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Bilaal v. Abell

AARP Attorneys Represented Homeowners Settling Lending Lawsuit

After returning home, Bilaal realized the papers included several provisions that transferred tens of thousands of dollars of unexplained fees as well as "trust" accounts not adequately described or accounted for.  According to the lawsuit, Bilaal  called Baltimore who offered him a complicated and misleading explanation about the implications of the paperwork. Eager to avoid foreclosure, Bilaal accepted the explanations. It was not until later that he realized he had not absolved himself of any mortgage liability but instead agreed to maintain his mortgage debt to Fairbanks while transferring title to his property to Baltimore’s confederate Vincent Abell and agreeing to have Abell’s company, Modern Management, broker his mortgage payments. Moreover, Bilaal claimed that when he sought to ask Baltimore about the transaction, and find out where to send his payments, he was unable to find him. Bilaal alleged in the lawsuit that Modern Management told him Baltimore did not work there. Ultimately, Bilaal faced eviction by Modern Management and only narrowly avoided being thrown out on the streets.

The lawsuit Bilaal and other victims filed claimed violations of state and federal lending and consumer protection laws, as well as violation of tort and trust laws. The claims included: aggressive and misleading marketing, lack of federally required settlement statements and other paperwork, and missing notifications of borrowers' rights to rescind refinanced loans. The suit sought to stop defendants from conducting their business practices, to force them to return title to the homeowners' homes, to rescind the  contracts, and to recover punitive damages from defendants.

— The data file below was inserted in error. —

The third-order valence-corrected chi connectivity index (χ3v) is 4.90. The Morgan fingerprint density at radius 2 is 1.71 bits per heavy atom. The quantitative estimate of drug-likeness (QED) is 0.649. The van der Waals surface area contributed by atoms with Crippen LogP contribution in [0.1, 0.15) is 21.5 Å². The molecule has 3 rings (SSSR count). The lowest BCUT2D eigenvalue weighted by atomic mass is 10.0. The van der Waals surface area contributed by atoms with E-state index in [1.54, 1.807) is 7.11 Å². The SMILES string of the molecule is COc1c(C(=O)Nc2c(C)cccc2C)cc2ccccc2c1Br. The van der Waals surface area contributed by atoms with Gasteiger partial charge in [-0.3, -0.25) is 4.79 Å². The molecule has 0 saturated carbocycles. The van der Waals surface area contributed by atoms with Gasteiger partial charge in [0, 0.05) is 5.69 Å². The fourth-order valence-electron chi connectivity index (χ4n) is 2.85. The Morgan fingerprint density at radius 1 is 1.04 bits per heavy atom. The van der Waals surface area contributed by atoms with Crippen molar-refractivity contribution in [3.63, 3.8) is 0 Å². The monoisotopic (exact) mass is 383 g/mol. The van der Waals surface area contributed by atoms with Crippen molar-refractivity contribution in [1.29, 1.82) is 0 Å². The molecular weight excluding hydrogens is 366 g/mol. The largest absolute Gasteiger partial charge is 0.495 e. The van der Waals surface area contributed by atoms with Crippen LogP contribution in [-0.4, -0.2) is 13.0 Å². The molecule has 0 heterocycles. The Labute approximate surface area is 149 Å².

Without admitting liability, the defendants settled the case and agreed to return title to the homes and/or restoration of funds.

What’s at Stake

The ability to stay in the place where they have lived is extremely important to many older people. Moreover, a house is not only a home but often a family’s most significant financial asset, upon which they hinge their plans for financial stability as they grow older and income and earning potential become limited. Finally, home mortgages are usually a family’s largest debt and therefore particularly vulnerable to unexpected financial pressures (such as health care costs).  It is of critical importance that people’s rights to their homes be protected to the full extent of the law.

Case Status

Attorneys from AARP Foundation Litigation and AARP's Legal Counsel for the Elderly joined forces with attorneys from Hogan & Hartson LLP in representing Idriis Bilaal and other homeowners in Bilaal v. Abell, which was in D.C. Superior Court when it was settled in 2007.

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Find the most recent cases in which AFL has advocated in courts nationwide for the rights of older persons, and filed AARP’s amicus curiae (“friend of the court”) briefs that help courts decide precedent-setting cases.

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